Documentary film is one of the last mediums that has stayed free of over-the-top visual effects and graphics. I’m not saying they are immune from using this crutch, but it’s not as in your face as Avatar. The objective for documentarians is to gain awareness and appeal to the humanity or emotional side of their subject.
Humanity is exactly what filmmaker Asif Kapadia set out to accomplish with his newest documentary, Amy. The film follows the rise and fall of Amy Winehouse focusing on both her artistry and her debauchery.
The film begins with Amy at 16 years old just about to start singing professionally. A friend of hers, Nick Shymansky, has “discovered” her and begins working as her manager to get an album cut. Everyone wants Amy to shine and be successful. No one has ill-will toward her and can only speak positively about her as a person and talent.
In the footage, Amy makes singing look easy. She looks like she has never worked a day in her life because she’s having fun. She states that she has no desire to be famous. “I don’t think I could handle it. I’d go mad.” With this one line of dialogue, the film is set up as we see her “madness” develop through alcohol and drugs.
Her downfall really began when Blake Fielder entered her life, her eventual husband. She is shown to be completely dependent on him and devoted to whatever he says and does. It’s his drug using that got her hooked and started her down the path to her death. But the film leads us to believe that Blake is not the only villain. Her father, Mitch, who conveniently shows back up in her life in time for her to be rich and famous, is a main antagonist.
What hit me while watching–through the villainizing of her father, husband, and even mother–was Amy never takes responsibility for her actions. Even the filmmakers ignore this. She never owns up to being at fault. It’s always someone else who has pushed her a certain way. Her father pushed her to do one more gig, her husband put the needle in her arm, her posse looked the other way. For someone who is an adult, she never grows up.
We’re told that Amy was always asking for someone to tell her to stop. She was asking for a babysitter–someone to tell her no. But no one tells her no. Even her mother, in her interview, sounds like she washed her hands of Amy years before. They saw what was happening, but no one did anything to stop her. Mitch says, how do you stop someone from destroying themselves? When it’s your daughter, you find a way. Am I wrong?
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It was incredibly lucky that Amy was a millennial. She and her friends filmed a lot of her life between early interviews, regular conversations, etc. We could see Amy as a human and as a child. It makes her a lot more sympathetic and then pathetic when we see how she is pushed down the rabbit hole.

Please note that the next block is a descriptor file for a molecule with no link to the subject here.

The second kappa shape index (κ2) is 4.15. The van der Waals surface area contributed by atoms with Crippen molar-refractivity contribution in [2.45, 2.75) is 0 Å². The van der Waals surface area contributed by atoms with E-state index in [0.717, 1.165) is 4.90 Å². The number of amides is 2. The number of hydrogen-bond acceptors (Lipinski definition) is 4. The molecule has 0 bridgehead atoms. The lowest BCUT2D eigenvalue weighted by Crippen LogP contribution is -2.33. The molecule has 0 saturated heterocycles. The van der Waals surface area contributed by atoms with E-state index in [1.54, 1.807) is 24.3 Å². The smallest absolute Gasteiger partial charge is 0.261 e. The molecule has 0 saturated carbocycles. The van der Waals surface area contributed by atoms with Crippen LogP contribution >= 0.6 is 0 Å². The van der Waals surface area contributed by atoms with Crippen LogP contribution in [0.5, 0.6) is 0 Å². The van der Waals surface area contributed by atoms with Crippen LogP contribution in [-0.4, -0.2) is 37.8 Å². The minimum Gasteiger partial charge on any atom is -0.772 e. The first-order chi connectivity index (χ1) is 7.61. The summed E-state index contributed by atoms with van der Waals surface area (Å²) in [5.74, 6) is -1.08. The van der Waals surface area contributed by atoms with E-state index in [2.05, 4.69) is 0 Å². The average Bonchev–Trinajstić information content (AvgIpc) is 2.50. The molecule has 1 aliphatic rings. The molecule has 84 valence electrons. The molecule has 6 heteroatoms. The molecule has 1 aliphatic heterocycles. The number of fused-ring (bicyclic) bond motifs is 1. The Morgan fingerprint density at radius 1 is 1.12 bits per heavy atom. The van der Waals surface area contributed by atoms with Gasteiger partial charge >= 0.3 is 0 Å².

You physically see her transformation through all of this B-footage. Her hair gets bigger, her body gets smaller, and her decorated eyelids are closing ever more.
My other thought about this film is, why was it made? There is no lesson to the film. No one comes out and says, “Don’t do drugs,” or “The limelight will kill you.” It’s just a look at her life. Which is usually what these types of documentaries are about, but again, I ask the question, why? To what purpose? Hasn’t she suffered enough? Now, a film is made about her, nominated already for awards, all to serve the filmmakers. They are still capitalizing on this tragic figure.
When the film came out, the marketing team for the film must have been working full-force. Spotify had playlists featuring her music, the Amy Winehouse Foundation page had more traffic with new things to make money from, and even GQ published a blog about everyone needing to hear Valerie on her birthday, just a few days ago. She keeps coming up and reviving the sad story of her death.
Lawrence Toppman of the Charlotte Observer said, “Had Amy Winehouse not been a briefly famous musician – had she been an architect or a teacher or even a woman who mopped floors – the documentary Amy might have been nearly as compelling.”
The film is well-made and well-executed. I was so relieved there were no talking heads. It was all voice over and B-footage of her life. This made it flow easier and didn’t become dull watching a static image. At about two hours, I don’t think the filmmakers could have afforded to do that anyway.
Already nominated at Cannes, East End Film Festival, and Edinburgh International Film Festival, Amy is a film that re-hashes the tabloid-rife life Amy led. She is a tragic figure that deserves the accolades she won, but she should rest in peace. Remember her voice and her influence; not her drugs, drink, or death.
2 out of 5 stars